Experiencing Interruptions?


Klasse tracks back to the winter of 1938 in Jewish Hamburg at the height of WWII in a classroom kept just as it was during the war. The chairs, desks, chalkboards and solid walls are reminders of the haunting fixity of place against the trace of memories left as records of a tortuous time. The intimate cast of German middle school students and professional dancers bring to life letters written between young classmates as they left one by one on the Kindertransport, reimagining the courageous spirit of children with uncertain futures, both then and now.

  • Malia Bruker
    Chase; Heirloom; Let's Dance
  • Hannah Schwadron
  • Inge Mandos
  • Malia Bruker
  • Hannah Schwadron
  • Louis Schwadron
  • Project Type:
    Documentary, Experimental
  • Runtime:
    9 minutes 16 seconds
  • Completion Date:
    January 10, 2016
  • Production Budget:
    11,000 USD
  • Country of Origin:
    United States
  • Country of Filming:
  • Shooting Format:
  • Aspect Ratio:
  • Film Color:
  • First-time Filmmaker:
  • Student Project:
  • ScreenDance Miami
    Miami, FL, US
    January 23, 2016
    World Premiere
    People's Choice Award
  • American Dance Festival
    United States
    July 9, 2016
  • Antimatter Media Art
    October 16, 2016
  • Southampton Film Week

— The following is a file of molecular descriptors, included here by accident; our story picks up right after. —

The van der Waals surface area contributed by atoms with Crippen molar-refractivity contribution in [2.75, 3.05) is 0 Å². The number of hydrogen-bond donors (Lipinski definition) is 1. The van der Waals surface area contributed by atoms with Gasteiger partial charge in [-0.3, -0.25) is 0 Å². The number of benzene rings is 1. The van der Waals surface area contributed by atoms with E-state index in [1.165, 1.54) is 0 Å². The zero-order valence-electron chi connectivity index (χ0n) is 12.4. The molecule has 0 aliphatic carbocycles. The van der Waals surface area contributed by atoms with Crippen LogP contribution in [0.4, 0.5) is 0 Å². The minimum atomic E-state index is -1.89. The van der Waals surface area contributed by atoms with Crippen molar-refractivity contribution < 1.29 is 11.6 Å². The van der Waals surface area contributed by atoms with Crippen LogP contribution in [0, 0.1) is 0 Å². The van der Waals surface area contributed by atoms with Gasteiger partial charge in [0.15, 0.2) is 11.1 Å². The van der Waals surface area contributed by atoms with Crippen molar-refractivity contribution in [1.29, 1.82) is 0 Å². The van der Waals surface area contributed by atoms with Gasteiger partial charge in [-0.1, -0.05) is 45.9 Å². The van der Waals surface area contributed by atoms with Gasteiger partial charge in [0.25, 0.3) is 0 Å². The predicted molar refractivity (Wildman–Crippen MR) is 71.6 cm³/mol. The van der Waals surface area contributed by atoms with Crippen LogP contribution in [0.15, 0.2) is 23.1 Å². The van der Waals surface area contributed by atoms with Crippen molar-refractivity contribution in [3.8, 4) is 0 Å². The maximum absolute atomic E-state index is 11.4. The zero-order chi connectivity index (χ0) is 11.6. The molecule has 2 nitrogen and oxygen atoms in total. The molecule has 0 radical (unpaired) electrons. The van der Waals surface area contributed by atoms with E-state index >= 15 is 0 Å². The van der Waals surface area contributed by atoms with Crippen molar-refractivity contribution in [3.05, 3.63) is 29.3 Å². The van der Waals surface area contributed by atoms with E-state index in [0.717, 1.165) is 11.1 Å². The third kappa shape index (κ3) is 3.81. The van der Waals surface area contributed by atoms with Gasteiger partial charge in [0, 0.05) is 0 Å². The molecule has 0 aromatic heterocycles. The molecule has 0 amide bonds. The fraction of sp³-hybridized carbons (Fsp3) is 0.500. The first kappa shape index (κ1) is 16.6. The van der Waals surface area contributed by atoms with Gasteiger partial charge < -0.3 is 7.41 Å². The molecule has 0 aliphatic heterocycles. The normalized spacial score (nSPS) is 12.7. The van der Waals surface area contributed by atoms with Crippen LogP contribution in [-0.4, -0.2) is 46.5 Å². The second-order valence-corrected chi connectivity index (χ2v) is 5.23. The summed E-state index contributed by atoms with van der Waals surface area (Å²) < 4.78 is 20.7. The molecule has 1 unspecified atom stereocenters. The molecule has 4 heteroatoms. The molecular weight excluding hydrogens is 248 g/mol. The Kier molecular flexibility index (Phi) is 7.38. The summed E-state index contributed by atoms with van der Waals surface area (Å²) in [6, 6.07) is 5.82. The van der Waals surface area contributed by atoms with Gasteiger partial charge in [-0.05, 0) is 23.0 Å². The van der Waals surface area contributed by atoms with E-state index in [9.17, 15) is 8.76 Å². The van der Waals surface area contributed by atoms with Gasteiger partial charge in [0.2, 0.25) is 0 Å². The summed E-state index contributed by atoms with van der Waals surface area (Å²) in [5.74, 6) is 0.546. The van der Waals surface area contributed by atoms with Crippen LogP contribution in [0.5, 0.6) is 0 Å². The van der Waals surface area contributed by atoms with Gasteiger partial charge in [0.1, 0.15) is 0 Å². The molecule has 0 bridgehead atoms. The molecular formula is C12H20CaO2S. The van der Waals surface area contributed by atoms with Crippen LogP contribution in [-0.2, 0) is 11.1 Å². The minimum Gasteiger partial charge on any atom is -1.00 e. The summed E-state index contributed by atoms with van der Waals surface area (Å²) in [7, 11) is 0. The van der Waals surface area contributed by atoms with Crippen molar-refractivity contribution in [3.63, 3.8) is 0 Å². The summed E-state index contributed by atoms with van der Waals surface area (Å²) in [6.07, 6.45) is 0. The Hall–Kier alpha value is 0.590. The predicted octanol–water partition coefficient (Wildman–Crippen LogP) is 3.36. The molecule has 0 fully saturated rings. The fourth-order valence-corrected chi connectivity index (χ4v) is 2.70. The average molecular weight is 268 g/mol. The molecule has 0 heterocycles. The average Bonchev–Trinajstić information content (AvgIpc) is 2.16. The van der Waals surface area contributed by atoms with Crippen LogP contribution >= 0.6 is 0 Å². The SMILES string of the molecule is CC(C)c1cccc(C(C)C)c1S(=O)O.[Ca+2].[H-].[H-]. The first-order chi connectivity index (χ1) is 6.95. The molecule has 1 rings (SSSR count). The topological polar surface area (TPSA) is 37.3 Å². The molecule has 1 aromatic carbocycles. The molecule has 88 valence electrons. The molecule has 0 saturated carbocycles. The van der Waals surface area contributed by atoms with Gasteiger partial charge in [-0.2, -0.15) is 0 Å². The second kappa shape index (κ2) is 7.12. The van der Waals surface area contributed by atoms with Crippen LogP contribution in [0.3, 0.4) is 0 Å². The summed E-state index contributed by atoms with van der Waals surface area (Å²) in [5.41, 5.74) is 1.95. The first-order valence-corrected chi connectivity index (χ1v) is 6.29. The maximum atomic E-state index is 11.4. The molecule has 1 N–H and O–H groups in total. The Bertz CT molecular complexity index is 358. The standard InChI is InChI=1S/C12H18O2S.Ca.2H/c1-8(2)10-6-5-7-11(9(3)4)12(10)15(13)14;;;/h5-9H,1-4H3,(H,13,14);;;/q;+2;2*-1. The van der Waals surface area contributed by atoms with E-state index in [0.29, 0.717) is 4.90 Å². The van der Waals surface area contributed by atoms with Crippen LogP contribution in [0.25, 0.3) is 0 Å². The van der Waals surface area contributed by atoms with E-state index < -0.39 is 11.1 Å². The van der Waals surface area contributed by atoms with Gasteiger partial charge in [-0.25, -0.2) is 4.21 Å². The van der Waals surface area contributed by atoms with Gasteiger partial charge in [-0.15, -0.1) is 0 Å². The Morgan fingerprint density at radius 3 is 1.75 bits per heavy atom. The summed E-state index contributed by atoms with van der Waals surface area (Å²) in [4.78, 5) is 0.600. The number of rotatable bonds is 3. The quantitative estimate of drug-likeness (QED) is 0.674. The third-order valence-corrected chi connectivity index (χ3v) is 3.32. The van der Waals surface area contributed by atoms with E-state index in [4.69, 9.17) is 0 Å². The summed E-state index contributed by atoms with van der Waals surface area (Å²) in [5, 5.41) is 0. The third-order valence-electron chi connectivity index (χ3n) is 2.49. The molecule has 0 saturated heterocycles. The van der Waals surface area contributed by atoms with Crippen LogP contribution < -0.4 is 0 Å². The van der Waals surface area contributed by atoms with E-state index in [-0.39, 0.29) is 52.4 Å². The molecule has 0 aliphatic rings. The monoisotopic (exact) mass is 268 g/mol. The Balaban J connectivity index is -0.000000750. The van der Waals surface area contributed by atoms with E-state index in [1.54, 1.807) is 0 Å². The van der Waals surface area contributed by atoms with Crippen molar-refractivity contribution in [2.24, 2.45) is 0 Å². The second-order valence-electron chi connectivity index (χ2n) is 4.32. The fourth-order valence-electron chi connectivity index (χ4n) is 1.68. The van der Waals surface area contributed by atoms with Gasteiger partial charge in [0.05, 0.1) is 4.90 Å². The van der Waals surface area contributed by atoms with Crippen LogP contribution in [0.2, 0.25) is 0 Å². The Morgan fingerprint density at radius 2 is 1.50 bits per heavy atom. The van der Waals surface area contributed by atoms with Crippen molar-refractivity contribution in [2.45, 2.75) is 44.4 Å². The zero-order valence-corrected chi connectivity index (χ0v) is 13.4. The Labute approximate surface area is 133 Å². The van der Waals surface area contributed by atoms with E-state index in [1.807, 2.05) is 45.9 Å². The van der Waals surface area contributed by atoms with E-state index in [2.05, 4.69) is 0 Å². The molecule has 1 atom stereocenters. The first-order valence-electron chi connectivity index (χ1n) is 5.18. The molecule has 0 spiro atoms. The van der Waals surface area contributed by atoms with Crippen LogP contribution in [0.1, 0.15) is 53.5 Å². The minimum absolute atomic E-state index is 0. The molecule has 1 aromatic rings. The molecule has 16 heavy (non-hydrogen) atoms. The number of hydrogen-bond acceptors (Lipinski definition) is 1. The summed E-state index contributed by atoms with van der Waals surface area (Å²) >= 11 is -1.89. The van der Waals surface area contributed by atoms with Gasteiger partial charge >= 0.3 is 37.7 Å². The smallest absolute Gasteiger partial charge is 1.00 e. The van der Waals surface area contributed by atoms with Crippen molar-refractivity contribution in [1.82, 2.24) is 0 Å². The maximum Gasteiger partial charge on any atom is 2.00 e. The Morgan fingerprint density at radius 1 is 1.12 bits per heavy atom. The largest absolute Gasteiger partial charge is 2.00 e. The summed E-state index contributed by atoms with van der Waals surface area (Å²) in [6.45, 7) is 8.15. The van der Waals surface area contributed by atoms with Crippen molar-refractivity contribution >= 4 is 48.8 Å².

United Kingdom
    November 5, 2016
  • Washington Jewish Film Festival

    May 21, 2017
  • Sarasota Film Festival

    April 1, 2017
Director Biography - Malia Bruker

Malia Bruker is a filmmaker, media artist, and Assistant Professor of Digital Media Production at Florida State University. Her films have screened around the world, winning awards at Philadelphia Film Festival, Sebastopol Documentary Film Festival, Atlanta International Documentary Film Festival and American Dance Festival.

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Director Statement

More than just a film, this project offered a means of accessing history by way of primary archival materials and movement creation. Klasse was created through the investigation of historical letters written by students during WWII at the school site where the film is set. The film’s cast of middle schoolers and professional dancers read the letters together in German and in English, and worked to find current emotional connections with the experiences of those young people who were their same age at a different tumultuous time in history. Students were encouraged to share their reactions in discussion and choreographic exploration, and imagine situations where friends from school are forced to leave. The ongoing relevance of these letters written in 1938 offered a novel means of exploring the capacity of movement to tell old and new stories.